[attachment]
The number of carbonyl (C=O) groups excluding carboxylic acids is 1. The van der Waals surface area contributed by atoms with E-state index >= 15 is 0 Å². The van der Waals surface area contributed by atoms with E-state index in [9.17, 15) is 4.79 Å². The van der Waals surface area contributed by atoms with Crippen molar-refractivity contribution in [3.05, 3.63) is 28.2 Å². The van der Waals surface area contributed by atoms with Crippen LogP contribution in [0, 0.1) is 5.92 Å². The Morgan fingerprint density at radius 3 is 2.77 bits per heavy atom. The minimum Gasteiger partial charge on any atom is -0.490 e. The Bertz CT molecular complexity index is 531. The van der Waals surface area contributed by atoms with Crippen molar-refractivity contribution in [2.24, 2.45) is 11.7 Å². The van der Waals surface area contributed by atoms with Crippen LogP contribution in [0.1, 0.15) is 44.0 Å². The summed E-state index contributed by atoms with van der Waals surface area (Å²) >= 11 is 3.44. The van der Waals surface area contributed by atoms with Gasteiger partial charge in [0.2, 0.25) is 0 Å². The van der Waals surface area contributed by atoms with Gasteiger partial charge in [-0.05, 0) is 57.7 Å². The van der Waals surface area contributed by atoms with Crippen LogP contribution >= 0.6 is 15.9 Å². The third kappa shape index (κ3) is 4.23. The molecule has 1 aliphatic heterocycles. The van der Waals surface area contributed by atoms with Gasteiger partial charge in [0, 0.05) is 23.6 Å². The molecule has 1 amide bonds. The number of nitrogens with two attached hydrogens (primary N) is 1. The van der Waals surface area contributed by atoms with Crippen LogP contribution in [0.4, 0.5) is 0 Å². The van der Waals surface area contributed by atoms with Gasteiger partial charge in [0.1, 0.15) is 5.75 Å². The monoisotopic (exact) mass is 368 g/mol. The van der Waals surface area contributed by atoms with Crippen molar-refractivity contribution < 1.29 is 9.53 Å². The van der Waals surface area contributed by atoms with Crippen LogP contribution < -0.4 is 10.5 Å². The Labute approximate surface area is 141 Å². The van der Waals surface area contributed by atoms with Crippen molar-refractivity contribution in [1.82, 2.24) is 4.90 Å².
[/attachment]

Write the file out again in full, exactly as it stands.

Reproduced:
The number of carbonyl (C=O) groups excluding carboxylic acids is 1. The van der Waals surface area contributed by atoms with E-state index >= 15 is 0 Å². The van der Waals surface area contributed by atoms with E-state index in [9.17, 15) is 4.79 Å². The van der Waals surface area contributed by atoms with Crippen molar-refractivity contribution in [3.05, 3.63) is 28.2 Å². The van der Waals surface area contributed by atoms with Crippen LogP contribution in [0, 0.1) is 5.92 Å². The Morgan fingerprint density at radius 3 is 2.77 bits per heavy atom. The minimum Gasteiger partial charge on any atom is -0.490 e. The Bertz CT molecular complexity index is 531. The van der Waals surface area contributed by atoms with Crippen molar-refractivity contribution in [2.24, 2.45) is 11.7 Å². The van der Waals surface area contributed by atoms with Crippen LogP contribution in [0.1, 0.15) is 44.0 Å². The summed E-state index contributed by atoms with van der Waals surface area (Å²) >= 11 is 3.44. The van der Waals surface area contributed by atoms with Gasteiger partial charge in [0.2, 0.25) is 0 Å². The van der Waals surface area contributed by atoms with Gasteiger partial charge in [-0.05, 0) is 57.7 Å². The van der Waals surface area contributed by atoms with Crippen LogP contribution >= 0.6 is 15.9 Å². The third kappa shape index (κ3) is 4.23. The molecule has 1 aliphatic heterocycles. The van der Waals surface area contributed by atoms with Gasteiger partial charge in [0, 0.05) is 23.6 Å². The molecule has 1 amide bonds. The number of nitrogens with two attached hydrogens (primary N) is 1. The van der Waals surface area contributed by atoms with Crippen LogP contribution in [0.4, 0.5) is 0 Å². The van der Waals surface area contributed by atoms with Gasteiger partial charge in [0.1, 0.15) is 5.75 Å². The monoisotopic (exact) mass is 368 g/mol. The van der Waals surface area contributed by atoms with Crippen molar-refractivity contribution < 1.29 is 9.53 Å². The van der Waals surface area contributed by atoms with Crippen LogP contribution < -0.4 is 10.5 Å². The Labute approximate surface area is 141 Å². The van der Waals surface area contributed by atoms with Crippen molar-refractivity contribution in [1.82, 2.24) is 4.90 Å².